It’s Time

I kept hitting the snooze button on my alarm this morning for like, thirty minutes. It’s entirely possible I thought perhaps I’d just “accidentally” sleep through my alarm and then, oops, I wouldn’t have to go to my appointments today. I was sort of awake when my phone rang. It startled me because I switched my ringer to Carol of the Bells by Trans-Siberian Orchestra, so it was super loud. When I saw that it was my mom calling, I figured she was on her way to work and making sure she wished me well before my appointments. That’s not why she was calling. “Don’t leave without me!” She had called into work and was already on the freeway making the trek up to Renton from Tacoma on the 167. If you know the area, you probably know that 7:00 a.m. traffic on the 167 going towards Seattle is about as fun as a pelvic exam. My mom was really sick with bronchitis and missed a week of work, so I told her it was no big deal if she didn’t come to my appointments today. And really, I was okay with it but when she called to tell me she was on her way I was invigorated and jumped out of bed to get ready. Having my mom and Mitch with me today was crucial. I didn’t know how crucial until we were sitting in the genetic counselors office.

Appointment #1: Bob Resta – Genetic Counselor

What a rad dude! The four of us sat in his office discussing the many variables of risk factors for positive results and what it means if my testing turns out positive or negative. Surgery vs. no surgery. Medication vs. no medication. Do nothing now vs. do nothing ever. We discussed the probability of this, that and the other and at what age range I could possibly expect to see a cancer diagnosis take place, if positive. I was both completely overwhelmed by all of the information and numbers and risks and what if’s and different methods and approaches and insurance and timelines and, and, and…but I was also reassured that I was in the perfect place. I felt comfortable with his knowledgeable and capable hands, and I knew that he wouldn’t let anything slip through the cracks. The guy was thorough!

Not that definite decisions are made yet, but when I walked in there I was pretty sure I had decided that if found positive that I would go for a full hysterectomy and keep my breasts. Come to find out, if you have a full hysterectomy at such a young age not only does it send you into early menopause (which, I knew and accepted) but it increases your chances of developing cardiovascular disease. Uh, no thanks. So now, I’m thinking that if positive we’ll go with removal of the ovaries and Fallopian tubes. If positive, my breasts would be under “high risk monitoring” so I’d have a mammogram every six months and a breast MRI every six months starting immediately.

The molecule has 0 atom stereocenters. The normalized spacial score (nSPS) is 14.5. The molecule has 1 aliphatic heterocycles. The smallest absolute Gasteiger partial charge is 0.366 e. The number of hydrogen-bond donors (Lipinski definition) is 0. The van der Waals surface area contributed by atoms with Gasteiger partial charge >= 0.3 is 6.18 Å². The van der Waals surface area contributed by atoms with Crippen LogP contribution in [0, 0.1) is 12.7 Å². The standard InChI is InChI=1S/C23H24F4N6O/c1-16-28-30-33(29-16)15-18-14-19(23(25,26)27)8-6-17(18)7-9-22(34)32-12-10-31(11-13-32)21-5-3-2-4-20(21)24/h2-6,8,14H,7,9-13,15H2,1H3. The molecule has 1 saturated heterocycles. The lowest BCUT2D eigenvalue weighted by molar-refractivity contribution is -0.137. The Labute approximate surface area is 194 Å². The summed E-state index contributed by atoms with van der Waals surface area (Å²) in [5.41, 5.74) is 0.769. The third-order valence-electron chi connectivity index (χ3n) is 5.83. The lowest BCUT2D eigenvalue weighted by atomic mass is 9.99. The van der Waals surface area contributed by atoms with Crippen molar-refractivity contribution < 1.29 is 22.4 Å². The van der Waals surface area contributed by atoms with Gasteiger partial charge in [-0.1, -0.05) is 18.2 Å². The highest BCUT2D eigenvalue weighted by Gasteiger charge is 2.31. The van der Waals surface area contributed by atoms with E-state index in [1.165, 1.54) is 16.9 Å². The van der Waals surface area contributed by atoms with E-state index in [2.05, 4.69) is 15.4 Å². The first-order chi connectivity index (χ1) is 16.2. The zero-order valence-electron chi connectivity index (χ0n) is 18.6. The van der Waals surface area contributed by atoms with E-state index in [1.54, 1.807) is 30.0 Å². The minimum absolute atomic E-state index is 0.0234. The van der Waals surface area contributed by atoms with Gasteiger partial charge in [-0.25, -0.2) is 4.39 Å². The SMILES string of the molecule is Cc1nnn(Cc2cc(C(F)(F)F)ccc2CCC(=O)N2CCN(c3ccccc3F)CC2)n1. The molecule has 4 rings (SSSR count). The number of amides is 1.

I think I can spout off all of these things very matter of fact right now, but when it comes time to actually make the decision, if I need to make the decision, it’ll be much harder. It’s hard now, but I think it could be tougher later on. Will the reality of things sink in? What will that feel like? How will I deal with that? These are questions that I shouldn’t be driving myself crazy with right now, but it’s kind of hard to turn my brain off. I’m usually the type to deal with a problem once it presents itself. It’s silly and a waste of time to think about this so much right now, correct? My results aren’t back yet, so I have nothing to be worried about right now, right? Yeah, okay. I wish that were true.

We wrapped up our talk and he asked me if I wanted the testing done today. Whoa. Wait, what? TODAY? Oh my God! I’m not ready for this TODAY! I’m not mentally prepared. Did I wear clean underwear? Oh, wait that doesn’t matter. Well, it does, but not as it pertains to this. AUBREY, FOCUS! Without even giving it a second thought, I blurted out, “Yes, I’d like to do this today.” Ah, man! Frig! I had the option of doing the testing with saliva (ewwa!) or with a blood draw. He assured me that both would return the same results with the same accuracy within the same amount of time. So rather than spit in a little tube, I went down to the second floor to get poked with a needle by a nice man that wanted to talk to me about how wonderful South Carolina is. Mental note: plan trip to Hilton Head and Savannah ASAP!